Microsoft has begun publishing a new “Security Newsletter” once a month. The newsletter includes security tips and articles from Microsoft experts as well as announcements of security-oriented Webcasts, security FAQs, and other useful security news. I’m going to give you a closer look at the newsletter and show you how to subscribe to it, plus at the end of this article, I’ve got my regular roundup of other recent security news.
Interested security specialists and administrators can subscribe to the Microsoft Security Newsletter for free. Volume 1 No. 1 of the newsletter is already available online, but the second issue should be released by the time this article appears.
The first issue of the newsletter covered a number of interesting subjects. One notable inclusion was the article, “Beyond Security Patching,” written by Microsoft’s senior director of the Security Business Unit, Jeff Jones. Mr. Jones discusses the new strategies Microsoft will employ to reduce the number of patches required.
In this article, Jeff Jones explains that the Trustworthy Computing initiative has already greatly reduced the number and severity of patches, and that the new service pack structure (as I described in my last article), will include lockdown features to make patches less necessary. But mostly this article directs readers to “Understanding Patch and Update Management: Microsoft’s Software Update Strategy,” which was published in October. This is a white paper explaining Microsoft’s current strategy and is probably most useful for administrators new to the IT field or for copying and distributing to staff members or upper management executives who aren’t familiar with the security challenges that you face.
The newsletter also includes a brief look at the concept of rights management and why administrators should consider the use of Windows Rights Management Services in Windows Server 2003 and Office Suite 2003 to reduce administrative overhead while improving information security.
Although security specialists who are immersed in the IT security field full time will probably learn nothing new from the Microsoft Security Newsletter, it is a useful publication for those who are too busy to follow security developments on a daily basis either because their networks are already well-protected or because security isn’t their primary duty.
Because it is relatively brief, relying on links for most of the content, glancing over this once-monthly report can be a good way to make certain you haven’t missed anything, as well as a quick way to see what upcoming Webcasts may be of interest.
Also watch for …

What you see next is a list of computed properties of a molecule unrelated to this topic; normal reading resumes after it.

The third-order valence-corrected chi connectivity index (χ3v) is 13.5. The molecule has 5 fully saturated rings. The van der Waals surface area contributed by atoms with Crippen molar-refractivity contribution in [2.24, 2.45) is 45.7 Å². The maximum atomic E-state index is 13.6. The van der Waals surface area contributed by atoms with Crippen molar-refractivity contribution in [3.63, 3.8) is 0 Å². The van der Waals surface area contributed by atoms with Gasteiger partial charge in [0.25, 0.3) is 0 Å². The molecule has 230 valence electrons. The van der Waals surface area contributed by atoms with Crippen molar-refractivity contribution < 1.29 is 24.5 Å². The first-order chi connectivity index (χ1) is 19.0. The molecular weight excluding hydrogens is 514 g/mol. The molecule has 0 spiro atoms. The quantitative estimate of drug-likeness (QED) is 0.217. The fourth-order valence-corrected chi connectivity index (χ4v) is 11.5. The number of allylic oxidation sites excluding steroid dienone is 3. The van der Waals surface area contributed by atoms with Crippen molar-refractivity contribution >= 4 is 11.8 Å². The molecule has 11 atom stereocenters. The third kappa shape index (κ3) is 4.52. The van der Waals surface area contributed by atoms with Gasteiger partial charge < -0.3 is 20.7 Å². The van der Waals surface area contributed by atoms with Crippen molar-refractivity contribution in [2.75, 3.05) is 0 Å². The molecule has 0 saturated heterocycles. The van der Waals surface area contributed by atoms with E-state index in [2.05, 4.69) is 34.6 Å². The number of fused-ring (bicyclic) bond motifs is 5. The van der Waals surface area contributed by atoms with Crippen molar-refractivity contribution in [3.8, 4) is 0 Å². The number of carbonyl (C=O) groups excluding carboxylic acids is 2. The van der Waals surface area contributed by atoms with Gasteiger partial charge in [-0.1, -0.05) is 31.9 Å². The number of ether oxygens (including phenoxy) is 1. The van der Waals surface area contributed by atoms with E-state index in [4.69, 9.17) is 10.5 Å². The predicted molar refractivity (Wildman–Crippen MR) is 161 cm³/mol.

- Apple has released a patch that addresses vulnerabilities in OS X. News.com reports that the patch is intended to block a remote takeover threat by altering DHCP server default settings for the Macintosh OS X 10.2.8 and OS X 10.3.2 workstation operating systems, as well as server versions. Apple had rated this as a low-level threat because the company claimed that it could only be carried out by an insider but, according to the CNET article, some security experts say it could be remotely exploited. This is a general security update that also addresses other threats and should be installed by an administrator responsible for an Apple network or graphics workgroup. Other Panther and Jaguar OS updates were released in November. Panther is the new OS released in October, replacing Jaguar.
- There is some U.S. federal government news that also is of some general interest. The National Institute of Standards and Technology (NIST) has granted Level 1 certification to the OpenSSL crypto module. This is a validation of the security of the module, and it is directly of interest to federal agencies and those who supply them with software and services.
- NIST has also published a draft of SP800-60, “Guide for Mapping Types of Information and Information Systems to Security Categories,” which is intended to help agencies comply with the Federal Information Security Management Act (FISMA). Again, this is mostly an issue for federal agencies and those who work with them, but it can be useful reading for those who are preparing enterprise-level security plans in a corporate setting. The nearly 38-page PDF file designated “Volume I” contains some helpful guides for determining the value and potential damage to operations from the compromise of various kinds of data. Remember that federal agencies face many of the same challenges as businesses, so take advantage of the work that has gone into this publication if you are faced with generating proposals or policy documents that relate security expenditures to the value of data. You can probably skip downloading the gigantic 266-page Volume II, which mostly consists of three appendices.
- Administrators should also be aware that this year could bring an awakening of the threats against Linux. As that operating system becomes more popular while Microsoft is further hardening Windows, it is only natural that more hackers will turn their attention to finding and exploiting holes in Linux. It only takes a brief glance back at 2003 and the successful attacks that planted Trojans and possibly backdoors in the heart of open source development servers, to show administrators they need to be on the watch for suspicious activity on their Linux systems.